From the limited literature data it is evident that a predominance of the direct effects of the viral infection would determine the disease immediately, while the indirect effects of the endothelial activation linked to the development of Acute Respiratory Distress Syndrome (ARDS) take over after a certain time of evolution of the disease. Given the greater tropism for the upper airways, it would be essential to minimize the factors involved in the perpetuation of the cycle that leads to persistence of lung damage, prolonged inflammatory response and fibroproliferation.

Dysregulation in neutrophil extracellular trap (NET) formation and degradation may play a role in the pathogenesis and severity of COVID-19. NETs have been detected in many organs of adult patients who died from complications of COVID-19 disease. However, infection with the Omicron variant would be associated with reduced "NETosis" phenomena compared to other SARS-CoV-2 variants [15].

As already mentioned, findings of different studies showed that Omicron was more immune evasive than other SARS-CoV-2 variants. The results highlighted the impairment in humoral and S-specific T lymphocyte immune responses post-infection among mild COVID-19 convalescent patients due to antigenic variability of the variants [16]. Evaluation of the functional responses of CD4 + and CD8 + memory T cells demonstrated that reduced recognition of the Omicron peak regards mainly the CD8 + T cell compartment, potentially due to escape from HLA binding [17].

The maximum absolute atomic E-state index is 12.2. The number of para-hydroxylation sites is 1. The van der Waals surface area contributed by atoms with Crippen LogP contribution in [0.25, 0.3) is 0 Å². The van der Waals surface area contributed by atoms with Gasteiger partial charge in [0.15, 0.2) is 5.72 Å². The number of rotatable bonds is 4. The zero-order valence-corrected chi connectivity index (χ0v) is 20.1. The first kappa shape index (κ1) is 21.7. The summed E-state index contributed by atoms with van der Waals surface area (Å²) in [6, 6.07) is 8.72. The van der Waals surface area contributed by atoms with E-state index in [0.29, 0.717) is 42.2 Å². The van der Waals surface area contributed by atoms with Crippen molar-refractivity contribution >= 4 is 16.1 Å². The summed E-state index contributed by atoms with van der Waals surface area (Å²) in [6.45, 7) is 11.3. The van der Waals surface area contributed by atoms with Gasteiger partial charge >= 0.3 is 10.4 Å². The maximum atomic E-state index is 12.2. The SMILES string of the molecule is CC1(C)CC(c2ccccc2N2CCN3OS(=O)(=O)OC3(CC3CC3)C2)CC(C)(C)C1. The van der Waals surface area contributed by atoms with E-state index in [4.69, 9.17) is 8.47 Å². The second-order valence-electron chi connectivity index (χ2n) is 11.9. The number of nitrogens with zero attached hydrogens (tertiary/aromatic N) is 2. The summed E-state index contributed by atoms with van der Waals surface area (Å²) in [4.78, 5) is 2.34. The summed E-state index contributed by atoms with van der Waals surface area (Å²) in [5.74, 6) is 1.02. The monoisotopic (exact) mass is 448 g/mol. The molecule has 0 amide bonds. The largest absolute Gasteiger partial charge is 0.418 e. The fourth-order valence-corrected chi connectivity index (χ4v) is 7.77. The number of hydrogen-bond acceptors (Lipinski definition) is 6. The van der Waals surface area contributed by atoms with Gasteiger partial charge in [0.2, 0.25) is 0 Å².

In this context, the role of comorbidities in the pathogenesis and evolution of Omicron infection must be particularly taken into account; it will certainly depend on the type of disease with lung involvement. It has been shown that Omicron-infected patients with comorbidities could prolong the viral shedding time (VST) [18]. Factors such as albumin, CD4/CD8 ratio, neutrophil-to-lymphocyte ratio (NLR), and eosinophil count are risk factors for prolonged VST in patients infected with Omicron variant. These factors could be effective markers he diagnosis, evaluation and monitoring of the prognosis of the disease [19].

Lastly, genomic variations can unpredictably influence the manifestation of the infection, including the severity of acute disease; therefore, it will be crucial to sequence the viral genome that differentiates each Omicron subvariant. Studies that detect Omicron variant in the lower airways should be performed in the next future, as well as comparing them with the results obtained from the other variants, to better investigate the mechanism of lung injury.